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Effects of Elevated CO2 on Nitrogen Gas Emissions from Desert Soil
Reference
McCalley, C.K., Strahm, B.D., Sparks, K.L., Eller, A.S.D. and Sparks, J.P. 2011. The effect of long-term exposure to elevated CO2 on nitrogen gas emissions from Mojave Desert soils. Journal of Geophysical Research 116: 10.1029/2011JG001667.

Background
The authors state that in earth's arid regions, "emissions of nitrogen (N) gases are important to long-term soil fertility and regional atmospheric chemistry," which fact makes any alterations in N gas emissions in response to atmospheric CO2 enrichment a subject of considerable concern.

What was done
Working at the Nevada Desert FACE Facility northwest of Las Vegas, Nevada (USA), McCalley et al. measured soil fluxes of reactive N gases (NO, NOy, NH3) and N2O in plots receiving long-term fumigation with ambient (380 ppm) and elevated (550 ppm) CO2. These treatments were begun in April 1997; and reactive N gas flux measurements were made under these conditions several years later in April 2005, July 2005, July 2006, January 2007 and March 2007, as well as after the termination of CO2 fumigation in July 2007, October 2007, January 2008 and April 2008.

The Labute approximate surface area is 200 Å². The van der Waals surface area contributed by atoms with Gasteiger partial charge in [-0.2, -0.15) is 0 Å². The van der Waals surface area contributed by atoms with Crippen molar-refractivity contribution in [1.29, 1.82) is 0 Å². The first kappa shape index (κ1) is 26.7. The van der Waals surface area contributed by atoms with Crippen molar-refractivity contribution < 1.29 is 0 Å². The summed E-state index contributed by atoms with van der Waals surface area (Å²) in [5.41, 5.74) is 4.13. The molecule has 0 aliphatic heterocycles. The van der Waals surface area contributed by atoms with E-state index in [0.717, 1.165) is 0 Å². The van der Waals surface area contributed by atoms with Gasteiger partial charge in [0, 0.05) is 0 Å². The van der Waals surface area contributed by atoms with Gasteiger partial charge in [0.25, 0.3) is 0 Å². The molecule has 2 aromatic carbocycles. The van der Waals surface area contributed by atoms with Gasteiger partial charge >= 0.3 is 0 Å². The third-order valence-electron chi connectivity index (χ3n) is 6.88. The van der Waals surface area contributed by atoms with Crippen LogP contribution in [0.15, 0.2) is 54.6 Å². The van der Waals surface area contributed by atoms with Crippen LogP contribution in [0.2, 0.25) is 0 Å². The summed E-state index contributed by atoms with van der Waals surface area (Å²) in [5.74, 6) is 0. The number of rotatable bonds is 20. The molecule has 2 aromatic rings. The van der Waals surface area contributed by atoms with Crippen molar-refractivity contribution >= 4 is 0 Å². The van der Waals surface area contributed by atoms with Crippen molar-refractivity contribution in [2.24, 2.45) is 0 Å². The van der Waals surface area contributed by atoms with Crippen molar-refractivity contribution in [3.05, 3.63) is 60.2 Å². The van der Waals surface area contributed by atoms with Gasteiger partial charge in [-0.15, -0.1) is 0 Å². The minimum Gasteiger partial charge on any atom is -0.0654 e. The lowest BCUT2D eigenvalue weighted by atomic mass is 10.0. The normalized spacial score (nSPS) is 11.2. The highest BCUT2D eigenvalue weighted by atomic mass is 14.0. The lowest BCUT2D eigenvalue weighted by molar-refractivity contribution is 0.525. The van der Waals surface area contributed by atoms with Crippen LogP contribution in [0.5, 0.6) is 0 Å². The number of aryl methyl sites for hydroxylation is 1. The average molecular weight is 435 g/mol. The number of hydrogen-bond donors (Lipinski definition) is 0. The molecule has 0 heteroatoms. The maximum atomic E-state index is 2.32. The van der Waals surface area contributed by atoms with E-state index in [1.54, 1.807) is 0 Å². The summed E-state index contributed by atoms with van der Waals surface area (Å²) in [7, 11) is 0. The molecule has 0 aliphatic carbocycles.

What was learned
The five researchers report that "long-term exposure to elevated CO2 decreased reactive N gas emissions from Mojave Desert soils," and that it did so primarily "in islands of fertility created by the dominant shrub Larrea tridentata," and especially "in the spring and fall when recent precipitation, either natural or artificial, created soil conditions that are optimal for biological activity." Emissions of N2O, on the other hand, were "a very small component" of gaseous N loss and were "largely insensitive to elevated CO2."

What it means
The insensitivity of N2O emissions to elevated CO2 is a positive thing, in that McCalley et al. say that "nitrous oxide is a potent greenhouse gas with 180 times the global warming potential of CO2," citing Lashof and Ahuja (1990), while Crutzen et al. (2007) say that N2O has "a 100-year average global warming potential 296 times larger than an equal mass of CO2." In addition, the five researchers state that the greater-than-60% reductions in reactive N gas fluxes during periods of peak N demand imply that elevated CO2 is "increasing the retention of biologically available N during critical growth periods," which is a major benefit for desert ecosystems.

References
Crutzen, P.J., Mosier, A.R., Smith, K.A. and Winiwarter, W. 2007. N2O release from agro-biofuel production negates global warming reduction by replacing fossil fuels. Atmospheric Chemistry and Physics Discussions 7: 11,191-11,205.

Lashof, D.A. and Ahuja, D.R. 1990. Relative contributions of greenhouse gas emissions to global Warming. Nature 344: 529-531.

Reviewed 16 November 2011